One dreary winter day in Nashville may feel like three days in a pitch-black tomb to me, but I was reminded that was actually the scene of the most powerful life-giving creative force in history. Slow, quiet action across three dark days meant a profoundly life-giving outcome.
“…when we slow the race, ignore the false urgency of holiday commerce, and recognize the real urgency of our deepest need…”
Do we dare slow down? Notice? Ask the questions? The answer is always Yes, and always there, covered and silenced by heaps of cultural trappings and stuff we’re supposed to want. The longing for meaning is unavoidable when we slow the race, ignore the false urgency of holiday commerce, and recognize the real urgency of our deepest need. And our longing is met by the unhinderable, unshadowed presence of the loving God who caused our longing and then met it through His Son. He is always here, waiting, longing to be gracious to us, to show us compassion (Isaiah 30:18). But if we don’t notice, if we’re distracted by the race we run through our days, how will we ever know Him? How will we catch the spark, fan it into flame?
That spark is a gift, free to every single one of us. It is the spark that deserves our careful, steady attention so that it won’t snuff out. We must move slowly, having the dry tinder of a needy soul ready to receive it. Allowing the noise of man made clutter to cloud the glistening beauty of winter is like turning the garden hose on a smoldering pile of mulch: it will surely snuff out, and it will do so before we realize it was our one chance, as vital as that single spark that could keep us alive for the night on the snowy mountain.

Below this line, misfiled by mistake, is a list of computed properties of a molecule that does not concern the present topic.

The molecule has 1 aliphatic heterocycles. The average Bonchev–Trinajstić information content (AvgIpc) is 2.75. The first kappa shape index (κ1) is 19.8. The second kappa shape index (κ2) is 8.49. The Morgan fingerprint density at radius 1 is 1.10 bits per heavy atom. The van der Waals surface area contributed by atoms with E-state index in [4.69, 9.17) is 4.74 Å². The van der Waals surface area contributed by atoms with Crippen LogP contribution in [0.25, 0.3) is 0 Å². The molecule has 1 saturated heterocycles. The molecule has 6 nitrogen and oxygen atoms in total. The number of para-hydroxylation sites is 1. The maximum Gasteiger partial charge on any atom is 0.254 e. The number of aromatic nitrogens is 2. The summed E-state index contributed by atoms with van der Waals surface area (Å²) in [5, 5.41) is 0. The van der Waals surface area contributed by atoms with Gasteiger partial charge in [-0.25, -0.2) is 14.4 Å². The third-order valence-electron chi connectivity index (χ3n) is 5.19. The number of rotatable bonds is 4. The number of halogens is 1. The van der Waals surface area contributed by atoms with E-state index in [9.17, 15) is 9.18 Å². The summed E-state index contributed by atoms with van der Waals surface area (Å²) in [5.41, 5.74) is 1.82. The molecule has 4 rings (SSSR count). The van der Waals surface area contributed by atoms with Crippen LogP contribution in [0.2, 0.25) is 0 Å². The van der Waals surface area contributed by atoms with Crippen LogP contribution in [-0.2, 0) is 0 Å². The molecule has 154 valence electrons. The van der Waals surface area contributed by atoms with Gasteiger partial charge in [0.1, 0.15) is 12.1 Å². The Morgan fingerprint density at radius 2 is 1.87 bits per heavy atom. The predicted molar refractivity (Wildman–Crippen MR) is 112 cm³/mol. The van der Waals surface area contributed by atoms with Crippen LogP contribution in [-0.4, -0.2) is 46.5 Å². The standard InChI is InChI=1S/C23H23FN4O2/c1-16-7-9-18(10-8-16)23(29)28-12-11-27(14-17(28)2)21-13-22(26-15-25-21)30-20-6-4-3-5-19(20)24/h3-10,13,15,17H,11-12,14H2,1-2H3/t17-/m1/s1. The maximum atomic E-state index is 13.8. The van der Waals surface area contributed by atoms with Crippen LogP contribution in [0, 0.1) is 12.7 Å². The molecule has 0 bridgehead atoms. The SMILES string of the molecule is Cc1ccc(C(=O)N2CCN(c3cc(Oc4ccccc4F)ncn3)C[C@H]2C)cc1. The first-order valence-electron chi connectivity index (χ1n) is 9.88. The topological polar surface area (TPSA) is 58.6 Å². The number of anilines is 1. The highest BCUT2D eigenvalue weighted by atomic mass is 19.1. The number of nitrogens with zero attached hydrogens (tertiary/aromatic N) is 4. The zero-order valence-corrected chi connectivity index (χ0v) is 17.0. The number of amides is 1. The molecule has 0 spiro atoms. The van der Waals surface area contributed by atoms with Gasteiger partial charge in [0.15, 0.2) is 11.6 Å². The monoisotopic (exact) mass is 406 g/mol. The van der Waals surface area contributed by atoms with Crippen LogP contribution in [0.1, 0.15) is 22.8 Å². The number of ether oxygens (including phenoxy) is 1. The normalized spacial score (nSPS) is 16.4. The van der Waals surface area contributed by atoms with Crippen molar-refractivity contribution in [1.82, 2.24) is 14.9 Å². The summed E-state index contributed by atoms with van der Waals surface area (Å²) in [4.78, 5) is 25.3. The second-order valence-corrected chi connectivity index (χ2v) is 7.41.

If we’re too busy to notice the golden spark tucked in the dark, quiet folds of life- even in bleak midwinter- we’re just too busy. Awaiting searching eyes is the gift, the spark that sets all life ablaze with eternity; if we miss it, we’ll miss the most important moment of our lives. That moment is here and now; the Advent of God with us, loving us, ready to meet all the longings of our souls once for all, and make all things right and just in the end.